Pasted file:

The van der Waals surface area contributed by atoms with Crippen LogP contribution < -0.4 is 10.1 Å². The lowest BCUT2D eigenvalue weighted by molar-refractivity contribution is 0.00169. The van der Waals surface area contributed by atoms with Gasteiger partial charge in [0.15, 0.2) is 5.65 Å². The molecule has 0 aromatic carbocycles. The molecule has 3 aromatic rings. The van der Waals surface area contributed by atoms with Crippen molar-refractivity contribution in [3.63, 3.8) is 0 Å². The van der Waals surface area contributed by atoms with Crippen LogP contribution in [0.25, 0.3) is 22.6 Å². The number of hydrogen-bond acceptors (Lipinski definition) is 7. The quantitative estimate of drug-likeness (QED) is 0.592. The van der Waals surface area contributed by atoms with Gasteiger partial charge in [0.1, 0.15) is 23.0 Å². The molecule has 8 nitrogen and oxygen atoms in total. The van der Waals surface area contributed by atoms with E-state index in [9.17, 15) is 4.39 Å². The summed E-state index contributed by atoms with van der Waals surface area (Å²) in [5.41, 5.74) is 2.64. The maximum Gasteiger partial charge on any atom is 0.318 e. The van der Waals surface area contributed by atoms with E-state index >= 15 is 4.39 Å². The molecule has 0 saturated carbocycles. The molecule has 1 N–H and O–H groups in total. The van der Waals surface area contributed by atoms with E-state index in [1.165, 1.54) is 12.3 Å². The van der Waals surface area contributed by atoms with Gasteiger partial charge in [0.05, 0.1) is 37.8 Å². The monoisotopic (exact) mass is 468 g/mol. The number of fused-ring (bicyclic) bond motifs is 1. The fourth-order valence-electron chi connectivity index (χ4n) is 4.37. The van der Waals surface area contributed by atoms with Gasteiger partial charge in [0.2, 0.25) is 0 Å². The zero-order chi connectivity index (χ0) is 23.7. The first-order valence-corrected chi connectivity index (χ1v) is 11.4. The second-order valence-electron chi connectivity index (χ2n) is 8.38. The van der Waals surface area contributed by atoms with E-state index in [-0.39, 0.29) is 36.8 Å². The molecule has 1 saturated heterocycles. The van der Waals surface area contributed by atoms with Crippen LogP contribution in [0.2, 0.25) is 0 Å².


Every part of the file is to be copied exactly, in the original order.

The van der Waals surface area contributed by atoms with Crippen LogP contribution < -0.4 is 10.1 Å². The lowest BCUT2D eigenvalue weighted by molar-refractivity contribution is 0.00169. The van der Waals surface area contributed by atoms with Gasteiger partial charge in [0.15, 0.2) is 5.65 Å². The molecule has 0 aromatic carbocycles. The molecule has 3 aromatic rings. The van der Waals surface area contributed by atoms with Crippen molar-refractivity contribution in [3.63, 3.8) is 0 Å². The van der Waals surface area contributed by atoms with Crippen LogP contribution in [0.25, 0.3) is 22.6 Å². The number of hydrogen-bond acceptors (Lipinski definition) is 7. The quantitative estimate of drug-likeness (QED) is 0.592. The van der Waals surface area contributed by atoms with Gasteiger partial charge in [0.1, 0.15) is 23.0 Å². The molecule has 8 nitrogen and oxygen atoms in total. The van der Waals surface area contributed by atoms with E-state index in [9.17, 15) is 4.39 Å². The summed E-state index contributed by atoms with van der Waals surface area (Å²) in [5.41, 5.74) is 2.64. The maximum Gasteiger partial charge on any atom is 0.318 e. The van der Waals surface area contributed by atoms with E-state index >= 15 is 4.39 Å². The molecule has 0 saturated carbocycles. The molecule has 1 N–H and O–H groups in total. The van der Waals surface area contributed by atoms with E-state index in [1.165, 1.54) is 12.3 Å². The van der Waals surface area contributed by atoms with Gasteiger partial charge in [0.05, 0.1) is 37.8 Å². The monoisotopic (exact) mass is 468 g/mol. The number of fused-ring (bicyclic) bond motifs is 1. The fourth-order valence-electron chi connectivity index (χ4n) is 4.37. The van der Waals surface area contributed by atoms with Gasteiger partial charge in [0.2, 0.25) is 0 Å². The zero-order chi connectivity index (χ0) is 23.7. The first-order valence-corrected chi connectivity index (χ1v) is 11.4. The second-order valence-electron chi connectivity index (χ2n) is 8.38. The van der Waals surface area contributed by atoms with E-state index in [-0.39, 0.29) is 36.8 Å². The molecule has 1 saturated heterocycles. The van der Waals surface area contributed by atoms with Crippen LogP contribution in [0.2, 0.25) is 0 Å².